- 1/2 jalapeño, deseeded and finely minced.
- 1/2 habanero, deseeded and finely minced. (Use more if desired)
- 1-2 garlic cloves
- If you prefer/have other chilis, adapt accordingly!
Soak all dried chilis in HOT water for about 25-30 minutes.
Place in a saucer. For the and the pulla, squeeze out the water and reserve the liquid. As the ancho is more “pulpy” than the other two, squeeze out some. Reserve liquid and the rest of the ancho (excluding stem). Set the rest of the ancho aside.
Strain all the liquid to remove seeds (unless you want some of them).
In a mini-processor, macerate the ancho remains and the garlic together. (If you are using other “pulpy chilis, use this same procedure.)
Add this to to the reserved liquid from the other chilis (actually, I added about half of this to my chili proper, recipe below).
Add the minced fresh peppers to The Spicier Sauce. Serve with the condiments for chili topping, with a small spoon. Scale up quantities AND Scoville properties depending on the divergencies of heat levels in taste buds of family or guests.
You can make this hotter, and mix it all in its entirety into the chili itself towards the end of cooking time, should you desire.
Prep Time: 15-20 minutes.
Cook Time: Around 5 hours.
Rest Time: ???
Serves: 6-8 as the main.
Vegetarian Bean-Based Tex-Mex Chili
- 1 can, approximately 15.5 ounces / grams pinto beans
- 1 can approximately 15.5 ounces / grams black beans
- 1 can approximately 15.5 ounces / grams black eyed peas
- 1 can approximately 14.5 ounces / grams stewed tomatoes. Better yet, stewed smoked tomatoes.
- 1 large can approximately 28 ounces / grams whole tomatoes
- Approximately, 10 ounces / grams fresh butternut squash, chunked.
- 1 large onion, chopped
- 2-3 poblanos, chopped
- About 9 teaspoons or more of Dry Seasoning Stock Mix (above)
- 2 small tomatoes, sliced. I didn’t skin them.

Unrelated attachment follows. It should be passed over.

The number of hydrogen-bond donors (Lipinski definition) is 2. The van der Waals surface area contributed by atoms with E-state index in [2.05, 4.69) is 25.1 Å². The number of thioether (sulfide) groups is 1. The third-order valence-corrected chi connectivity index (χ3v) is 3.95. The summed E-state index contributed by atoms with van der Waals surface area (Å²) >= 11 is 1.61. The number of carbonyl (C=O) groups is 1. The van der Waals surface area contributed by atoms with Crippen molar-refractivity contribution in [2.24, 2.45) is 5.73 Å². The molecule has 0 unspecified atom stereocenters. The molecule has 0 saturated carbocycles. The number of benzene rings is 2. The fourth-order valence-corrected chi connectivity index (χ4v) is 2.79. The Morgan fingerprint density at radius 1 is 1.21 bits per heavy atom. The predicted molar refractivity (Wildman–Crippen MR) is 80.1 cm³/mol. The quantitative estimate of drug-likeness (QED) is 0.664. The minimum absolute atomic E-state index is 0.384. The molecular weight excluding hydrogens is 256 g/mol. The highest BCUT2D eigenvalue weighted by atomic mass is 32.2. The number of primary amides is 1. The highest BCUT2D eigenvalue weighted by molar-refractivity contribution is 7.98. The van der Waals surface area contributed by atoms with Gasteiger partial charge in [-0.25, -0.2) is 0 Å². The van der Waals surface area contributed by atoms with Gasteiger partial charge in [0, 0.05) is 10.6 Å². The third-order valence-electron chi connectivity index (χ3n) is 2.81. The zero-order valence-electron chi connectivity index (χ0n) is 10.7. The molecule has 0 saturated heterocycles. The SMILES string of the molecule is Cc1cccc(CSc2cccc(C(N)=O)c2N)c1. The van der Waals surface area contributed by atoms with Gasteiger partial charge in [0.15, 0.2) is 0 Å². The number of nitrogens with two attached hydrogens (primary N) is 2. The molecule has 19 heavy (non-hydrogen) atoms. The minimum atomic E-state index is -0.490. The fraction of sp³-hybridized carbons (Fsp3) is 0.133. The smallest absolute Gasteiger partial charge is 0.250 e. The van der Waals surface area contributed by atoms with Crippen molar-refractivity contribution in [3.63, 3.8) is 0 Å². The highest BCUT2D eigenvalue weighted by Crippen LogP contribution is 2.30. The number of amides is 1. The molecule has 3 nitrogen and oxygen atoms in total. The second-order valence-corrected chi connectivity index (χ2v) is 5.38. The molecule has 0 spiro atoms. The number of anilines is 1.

- About half of the Macerated Ancho and Garlic from the Spicer Sauce (above)
- Salt and ground pepper to taste.
- Any extra hot chili you feel this pot needs. You know the people you are serving.
Plop everything everything through to the dry mix into a stock pot or other large pan. You can include the liquid in the cans. Bring to a boil and reduce quickly to a simmer. Stir frequently enough that beans don’t stick to the bottom of the pan (ahem). Keep covered loosely, allowing for evaporation. You can now add extra heat in chili format at this point, as well as later if desired.
Allow to cook for around 5 hours, allowing flavors to marry, and liquids to cook down. Watch liquids – add more if things go too dry, or remove lid briefly to allow for more evaporation.
About 1.5 hours before being ready, add the tomatoes, and the macerated ancho/garlic mix. In half an hour, taste and adjust for salt, heat, and overall “chili” flavor.
You can keep this on a very low “simmer” prior to being ready to serve.
Serve over rice if desired.
Whatever your heart desires! I provided:
- The Spicier Sauce
- Chopped cilantro
- Chopped scallions/green onions
- Home-shredded Colby-jack cheese.
- Home-shredded Mexican Cotija cheese – shred this fine, as it is a harder cheese, and looks best if shredded like Parmesan.
- Sour cream.
- I am certain you can think of others. Rings of sliced pickled (or fresh) jalapeño? A bottle of Cholula? Chopped fresh (or pickled) yellow onion? Diced red bell pepper?
No instructions necessary here!